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Are doctors prescribing painkiller drugs too quickly?
About 18 women die from prescription painkiller overdoses in the United States each day. In a recent study released by the Center for Disease Control, prescription painkiller overdoses by women have increased by 400 percent in the last decade. The study showed that women are more likely to receive prescriptions drugs than men and to be given higher doses. Researchers found that painkillers are the leading cause of drug abuse, killing more than four times as many women than cocaine and heroin combined. Some health officials say part of the problem is that doctors are too quick to prescribe narcotics for pain too often and for too long.
Furthermore, Dr. Tom Frieden, director of the U.S. Centers for Disease Control and Prevention, criticized doctors on Tuesday for over-prescribing narcotics for pain treatment. Frieden said the use of narcotics should be limited to treating only severe pain.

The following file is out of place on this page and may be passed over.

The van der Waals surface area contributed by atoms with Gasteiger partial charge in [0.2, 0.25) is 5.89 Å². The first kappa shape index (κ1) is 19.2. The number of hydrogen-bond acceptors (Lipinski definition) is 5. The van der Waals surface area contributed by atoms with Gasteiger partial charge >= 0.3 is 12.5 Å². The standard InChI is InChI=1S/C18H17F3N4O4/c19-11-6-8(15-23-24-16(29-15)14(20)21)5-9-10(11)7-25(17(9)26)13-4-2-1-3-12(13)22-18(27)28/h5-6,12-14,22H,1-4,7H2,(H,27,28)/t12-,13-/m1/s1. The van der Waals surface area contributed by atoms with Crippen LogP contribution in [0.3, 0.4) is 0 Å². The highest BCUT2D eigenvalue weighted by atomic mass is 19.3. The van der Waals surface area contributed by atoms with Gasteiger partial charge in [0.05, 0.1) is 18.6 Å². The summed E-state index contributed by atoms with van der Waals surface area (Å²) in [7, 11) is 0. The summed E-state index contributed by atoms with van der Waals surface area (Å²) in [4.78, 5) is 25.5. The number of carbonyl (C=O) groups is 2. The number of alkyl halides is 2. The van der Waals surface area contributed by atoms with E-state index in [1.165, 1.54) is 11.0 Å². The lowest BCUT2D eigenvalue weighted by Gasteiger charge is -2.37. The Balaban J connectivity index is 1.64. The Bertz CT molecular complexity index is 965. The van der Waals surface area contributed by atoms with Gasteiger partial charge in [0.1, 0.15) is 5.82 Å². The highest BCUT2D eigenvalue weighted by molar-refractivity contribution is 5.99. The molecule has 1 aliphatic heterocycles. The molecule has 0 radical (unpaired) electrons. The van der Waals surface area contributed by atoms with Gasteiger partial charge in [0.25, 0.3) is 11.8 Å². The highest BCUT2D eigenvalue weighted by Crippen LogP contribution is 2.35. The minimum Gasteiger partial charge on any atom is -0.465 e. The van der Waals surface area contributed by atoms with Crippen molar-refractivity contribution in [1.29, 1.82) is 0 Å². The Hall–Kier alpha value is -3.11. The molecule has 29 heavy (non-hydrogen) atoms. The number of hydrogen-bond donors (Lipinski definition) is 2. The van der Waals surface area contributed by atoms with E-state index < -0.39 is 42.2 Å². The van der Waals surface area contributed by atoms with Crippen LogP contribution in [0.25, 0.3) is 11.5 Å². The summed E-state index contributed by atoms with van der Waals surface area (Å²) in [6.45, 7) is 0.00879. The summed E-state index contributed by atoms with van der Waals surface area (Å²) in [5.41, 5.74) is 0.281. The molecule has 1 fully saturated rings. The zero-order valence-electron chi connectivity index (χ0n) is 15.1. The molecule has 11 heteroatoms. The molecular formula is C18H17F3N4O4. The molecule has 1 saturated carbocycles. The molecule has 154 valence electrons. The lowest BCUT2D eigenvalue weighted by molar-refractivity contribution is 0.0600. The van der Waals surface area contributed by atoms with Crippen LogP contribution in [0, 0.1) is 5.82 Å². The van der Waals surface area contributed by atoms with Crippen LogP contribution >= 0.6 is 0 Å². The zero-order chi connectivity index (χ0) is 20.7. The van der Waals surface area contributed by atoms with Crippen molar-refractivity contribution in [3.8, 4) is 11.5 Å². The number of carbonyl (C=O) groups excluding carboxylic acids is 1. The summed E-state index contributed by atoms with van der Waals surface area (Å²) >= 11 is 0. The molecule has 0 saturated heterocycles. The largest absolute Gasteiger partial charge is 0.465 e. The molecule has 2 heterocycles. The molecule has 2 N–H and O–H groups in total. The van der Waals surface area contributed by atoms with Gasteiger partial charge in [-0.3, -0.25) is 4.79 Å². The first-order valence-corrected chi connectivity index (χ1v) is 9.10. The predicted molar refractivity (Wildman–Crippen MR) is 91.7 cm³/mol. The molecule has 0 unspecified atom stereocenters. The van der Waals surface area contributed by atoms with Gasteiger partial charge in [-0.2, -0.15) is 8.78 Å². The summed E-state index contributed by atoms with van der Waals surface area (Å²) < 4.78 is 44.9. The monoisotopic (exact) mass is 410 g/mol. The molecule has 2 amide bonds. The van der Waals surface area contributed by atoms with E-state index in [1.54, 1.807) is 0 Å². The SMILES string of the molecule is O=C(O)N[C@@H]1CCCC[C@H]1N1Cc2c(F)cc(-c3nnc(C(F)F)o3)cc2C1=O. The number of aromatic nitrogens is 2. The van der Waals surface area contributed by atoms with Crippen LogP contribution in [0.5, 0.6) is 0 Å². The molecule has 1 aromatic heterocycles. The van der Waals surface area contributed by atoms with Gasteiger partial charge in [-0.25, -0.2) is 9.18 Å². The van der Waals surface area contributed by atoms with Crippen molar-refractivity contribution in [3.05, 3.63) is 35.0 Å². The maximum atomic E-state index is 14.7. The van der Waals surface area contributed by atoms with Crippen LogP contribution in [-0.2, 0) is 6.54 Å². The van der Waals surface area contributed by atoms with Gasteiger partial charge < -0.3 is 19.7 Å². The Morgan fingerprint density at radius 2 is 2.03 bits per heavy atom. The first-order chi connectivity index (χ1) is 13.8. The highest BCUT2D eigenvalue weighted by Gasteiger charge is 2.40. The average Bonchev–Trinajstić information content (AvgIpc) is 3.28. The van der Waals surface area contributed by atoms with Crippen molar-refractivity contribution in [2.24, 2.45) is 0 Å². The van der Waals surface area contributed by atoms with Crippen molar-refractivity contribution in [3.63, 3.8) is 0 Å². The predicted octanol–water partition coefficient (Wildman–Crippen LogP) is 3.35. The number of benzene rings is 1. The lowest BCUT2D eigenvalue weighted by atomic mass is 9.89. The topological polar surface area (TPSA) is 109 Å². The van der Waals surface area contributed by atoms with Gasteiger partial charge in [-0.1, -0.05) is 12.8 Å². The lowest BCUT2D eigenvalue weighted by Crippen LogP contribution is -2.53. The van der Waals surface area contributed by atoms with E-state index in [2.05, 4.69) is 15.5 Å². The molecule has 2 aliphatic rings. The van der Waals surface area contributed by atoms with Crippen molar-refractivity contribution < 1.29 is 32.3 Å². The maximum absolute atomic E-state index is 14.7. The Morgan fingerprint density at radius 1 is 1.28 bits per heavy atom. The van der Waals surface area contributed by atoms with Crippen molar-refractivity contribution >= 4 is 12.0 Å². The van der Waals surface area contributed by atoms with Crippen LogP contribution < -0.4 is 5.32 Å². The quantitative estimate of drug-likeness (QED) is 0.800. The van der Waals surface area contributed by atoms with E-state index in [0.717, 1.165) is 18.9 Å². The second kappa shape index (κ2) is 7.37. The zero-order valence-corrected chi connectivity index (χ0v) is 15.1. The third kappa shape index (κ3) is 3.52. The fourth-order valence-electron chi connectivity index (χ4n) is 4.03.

Why are female fatalities from prescription drugs increasing? Should doctors be relying strong drugs or looking at other options? How much responsibility should the patient have in deciding what medications to take?
Dr. Andrew Kolodny, MD, Chair of Psychiatry at Maimonides Medical Center in Brooklyn, NY and President of Physicians for Responsible Opioid Prescribing
Myra Christopher, Chair for Pain and Palliative Care at the Center for Practical Bioethics and a principal at The Pain Action Alliance to Implement a National Strategy (PAINS)